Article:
Fasting During Pregnancy and Children's Academic Performance
We consider the effects of daytime fasting by pregnant women during the lunar month of Ramadan on their children's test scores at age seven. Using English register data, we find that scores are .05 to .08 standard deviations lower for Pakistani and Bangladeshi students exposed to Ramadan in early pregnancy. These estimates are downward biased to the extent that Ramadan is not universally observed. We conclude that the effects of prenatal investments on test scores are comparable to many conventional educational interventions but are likely to be more cost effective and less subject to "fade out".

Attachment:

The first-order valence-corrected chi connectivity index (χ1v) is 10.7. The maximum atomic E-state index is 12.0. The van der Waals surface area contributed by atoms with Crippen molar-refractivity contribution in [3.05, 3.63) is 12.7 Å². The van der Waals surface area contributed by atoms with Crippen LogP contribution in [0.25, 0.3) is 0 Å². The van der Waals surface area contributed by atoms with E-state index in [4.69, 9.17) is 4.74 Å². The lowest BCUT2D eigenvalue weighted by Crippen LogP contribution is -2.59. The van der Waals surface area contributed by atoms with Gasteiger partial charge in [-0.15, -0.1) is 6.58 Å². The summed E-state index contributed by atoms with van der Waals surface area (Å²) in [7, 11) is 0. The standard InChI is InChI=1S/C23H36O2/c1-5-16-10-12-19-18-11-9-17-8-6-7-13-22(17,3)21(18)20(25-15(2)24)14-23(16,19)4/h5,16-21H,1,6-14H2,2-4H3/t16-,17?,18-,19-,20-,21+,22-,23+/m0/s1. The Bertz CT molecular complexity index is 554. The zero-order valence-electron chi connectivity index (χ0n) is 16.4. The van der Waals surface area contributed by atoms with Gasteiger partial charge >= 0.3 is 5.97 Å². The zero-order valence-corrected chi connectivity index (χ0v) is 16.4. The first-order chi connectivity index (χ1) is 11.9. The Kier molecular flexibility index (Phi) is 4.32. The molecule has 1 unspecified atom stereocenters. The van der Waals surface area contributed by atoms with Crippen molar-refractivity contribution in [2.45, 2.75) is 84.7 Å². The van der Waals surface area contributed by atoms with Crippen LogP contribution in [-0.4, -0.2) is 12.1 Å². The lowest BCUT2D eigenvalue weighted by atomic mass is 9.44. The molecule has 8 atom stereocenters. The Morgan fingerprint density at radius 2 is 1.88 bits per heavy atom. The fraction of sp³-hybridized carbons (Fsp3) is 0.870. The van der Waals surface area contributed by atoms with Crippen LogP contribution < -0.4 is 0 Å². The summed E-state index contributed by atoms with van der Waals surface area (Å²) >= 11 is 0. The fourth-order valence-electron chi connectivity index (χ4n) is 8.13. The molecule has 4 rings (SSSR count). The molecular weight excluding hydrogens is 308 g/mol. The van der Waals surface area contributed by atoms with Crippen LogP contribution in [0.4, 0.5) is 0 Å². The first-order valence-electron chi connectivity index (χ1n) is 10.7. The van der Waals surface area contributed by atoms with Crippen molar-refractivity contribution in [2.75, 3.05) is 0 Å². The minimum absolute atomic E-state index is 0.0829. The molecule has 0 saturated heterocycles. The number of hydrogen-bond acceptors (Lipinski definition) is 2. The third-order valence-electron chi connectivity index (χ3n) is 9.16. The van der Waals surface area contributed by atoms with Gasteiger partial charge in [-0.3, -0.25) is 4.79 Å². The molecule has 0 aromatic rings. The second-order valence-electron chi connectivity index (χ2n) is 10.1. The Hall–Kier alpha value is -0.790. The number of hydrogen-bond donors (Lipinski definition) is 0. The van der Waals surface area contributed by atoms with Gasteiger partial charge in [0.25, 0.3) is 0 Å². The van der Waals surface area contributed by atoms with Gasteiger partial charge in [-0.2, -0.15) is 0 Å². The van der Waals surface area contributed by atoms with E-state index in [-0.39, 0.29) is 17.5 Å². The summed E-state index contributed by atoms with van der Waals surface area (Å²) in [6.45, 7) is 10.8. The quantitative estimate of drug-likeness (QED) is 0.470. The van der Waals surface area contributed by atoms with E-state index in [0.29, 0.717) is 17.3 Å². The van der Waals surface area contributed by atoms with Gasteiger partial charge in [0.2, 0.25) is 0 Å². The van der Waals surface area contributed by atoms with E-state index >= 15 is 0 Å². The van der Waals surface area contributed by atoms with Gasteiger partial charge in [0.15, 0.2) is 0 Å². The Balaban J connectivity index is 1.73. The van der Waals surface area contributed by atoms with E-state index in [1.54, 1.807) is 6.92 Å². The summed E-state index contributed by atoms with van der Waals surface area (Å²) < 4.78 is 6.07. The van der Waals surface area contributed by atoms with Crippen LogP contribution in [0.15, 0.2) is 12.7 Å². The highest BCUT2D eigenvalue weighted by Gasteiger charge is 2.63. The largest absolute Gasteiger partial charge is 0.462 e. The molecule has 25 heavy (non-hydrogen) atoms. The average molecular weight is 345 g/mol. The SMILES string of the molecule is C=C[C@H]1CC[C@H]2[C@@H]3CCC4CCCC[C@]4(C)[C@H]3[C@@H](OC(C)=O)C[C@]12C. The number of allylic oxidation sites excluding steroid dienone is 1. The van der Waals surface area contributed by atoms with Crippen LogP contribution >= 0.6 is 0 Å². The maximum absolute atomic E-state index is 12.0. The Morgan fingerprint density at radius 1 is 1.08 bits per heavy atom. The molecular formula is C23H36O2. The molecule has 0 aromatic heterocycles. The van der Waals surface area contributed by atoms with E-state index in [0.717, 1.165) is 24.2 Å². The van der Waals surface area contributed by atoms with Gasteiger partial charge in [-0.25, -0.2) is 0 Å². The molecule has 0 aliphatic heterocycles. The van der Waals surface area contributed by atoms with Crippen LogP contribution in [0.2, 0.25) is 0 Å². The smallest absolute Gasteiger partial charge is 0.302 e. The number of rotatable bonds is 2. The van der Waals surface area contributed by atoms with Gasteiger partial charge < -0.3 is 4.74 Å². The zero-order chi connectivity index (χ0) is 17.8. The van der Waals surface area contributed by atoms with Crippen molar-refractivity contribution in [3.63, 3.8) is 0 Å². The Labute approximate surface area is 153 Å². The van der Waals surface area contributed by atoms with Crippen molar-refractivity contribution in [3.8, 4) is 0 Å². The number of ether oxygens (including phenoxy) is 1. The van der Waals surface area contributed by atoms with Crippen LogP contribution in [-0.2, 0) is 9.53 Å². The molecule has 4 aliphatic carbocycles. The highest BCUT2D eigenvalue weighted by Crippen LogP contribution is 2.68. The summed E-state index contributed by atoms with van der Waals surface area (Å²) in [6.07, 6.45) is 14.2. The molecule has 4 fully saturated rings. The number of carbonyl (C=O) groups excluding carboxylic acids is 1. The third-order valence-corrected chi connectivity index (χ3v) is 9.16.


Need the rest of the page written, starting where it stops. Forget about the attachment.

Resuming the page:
We gratefully acknowledge comments from seminar participants at the Academic Medical Center Amsterdam, ESPE, Erasmus University Rotterdam, London School of Economics, the Nordic Summer Institute in Labor Economics, Northwestern University, the Swedish Institute for Social Research (SOFI), University of Amsterdam, University of Bristol, University of Chicago, University of Mannheim, and "Effects of Early Life Events Conference" at the University of Michigan. We thank Iftikhar Hussain, Francois Keslair, Richard Murphy, Sandra McNally and Felix Weinhardt for helpful comments and the Center for Economic Performance (CEP) at the London School of Economics for providing research facilities. Part of the research was carried out when Van Ewijk worked on the Netspar theme Health and Income, Work and Care Across the Life Cycle. Almond thanks the NSF CAREER program (award no. SES-0847329) for financial support. The views expressed here do not reflect the views of the Federal Reserve system. The views expressed herein are those of the authors and do not necessarily reflect the views of the National Bureau of Economic Research.